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May 1997

Spectrum of General Surgery in Rural America

Author Affiliations

From the Department of General Surgery, Gundersen Lutheran Medical Center, La Crosse, Wis.

Arch Surg. 1997;132(5):494-497. doi:10.1001/archsurg.1997.01430290040005

Objectives:  To define the types of surgery performed by rural surgeons, to compare their experience to that of graduating US surgical residents and to document rural surgical mortality.

Design:  Prospective registry of consecutive cases recorded by 7 rural general surgeons working in one department of surgery from December 31, 1994, through March 30, 1996. Comparison with the 1995 Report C (Resident Operative Logs) of the Residency Review Committee. National survey of surgical residency programs regarding formal gynecology experience.

Setting:  Nine rural community hospitals in the Midwest.

Patients:  Patients undergoing surgery in 9 cities with populations of fewer than 10 000.

Main Outcome Measures:  Type of surgery and postoperative (30-day) mortality.

Results:  Two thousand four hundred twenty procedures were performed by 7 surgeons practicing in 9 cities with populations of 1500 to 8000. There were 6 (0.25%) postoperative deaths. Case types are as follows: endoscopy, 686 (28.3%); gynecology, 498 (20.6%); hernia, 241 (10%); colorectal, 194 (8%); biliary, 183 (7.6%); cesarean sections, 130 (5.4%); breast, 129 (5.3%); orthopedic, 115 (4.8%); carpal tunnel, 63 (2.6%); otolaryngology, 35 (1.4%); and endocrine, 1(0.4%); for a total of 2420 (100%). Report C indicated 1995 graduating chief residents averaged 8 obstetric and and gynecologic and 5.3 orthopedic cases during their residency. Of 204 surgical residency programs surveyed, 106 (52%) offered no obstetrics and gynecology rotation.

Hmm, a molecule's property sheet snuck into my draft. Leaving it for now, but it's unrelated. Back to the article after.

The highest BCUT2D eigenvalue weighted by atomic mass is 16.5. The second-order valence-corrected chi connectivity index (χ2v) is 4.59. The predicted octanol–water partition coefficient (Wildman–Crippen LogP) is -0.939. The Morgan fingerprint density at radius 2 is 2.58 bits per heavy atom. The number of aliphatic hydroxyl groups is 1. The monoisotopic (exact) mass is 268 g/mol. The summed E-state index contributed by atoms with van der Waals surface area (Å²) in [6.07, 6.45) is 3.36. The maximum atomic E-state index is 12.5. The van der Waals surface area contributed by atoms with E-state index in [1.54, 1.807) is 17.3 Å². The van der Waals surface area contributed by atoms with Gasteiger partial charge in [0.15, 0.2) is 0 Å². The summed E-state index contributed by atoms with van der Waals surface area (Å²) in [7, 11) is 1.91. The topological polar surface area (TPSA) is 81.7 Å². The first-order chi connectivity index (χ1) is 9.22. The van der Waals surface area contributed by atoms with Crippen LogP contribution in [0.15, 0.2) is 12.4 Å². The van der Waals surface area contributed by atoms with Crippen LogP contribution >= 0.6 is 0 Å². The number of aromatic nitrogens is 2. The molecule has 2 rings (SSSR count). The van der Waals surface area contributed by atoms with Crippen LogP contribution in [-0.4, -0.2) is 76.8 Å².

Conclusions:  A large volume of surgery was performed with low mortality by 7 rural general surgeons. The operative experience of 1995 residency graduates differed from our rural surgeons. We recommend a rural surgical track in selected training programs to prepare graduates better for rural practice. Senior level rotations in endoscopic, gynecologic, obstetric, and orthopedic surgery and mentorship with rural surgeons would be optimal.Arch Surg. 1997;132:494-497

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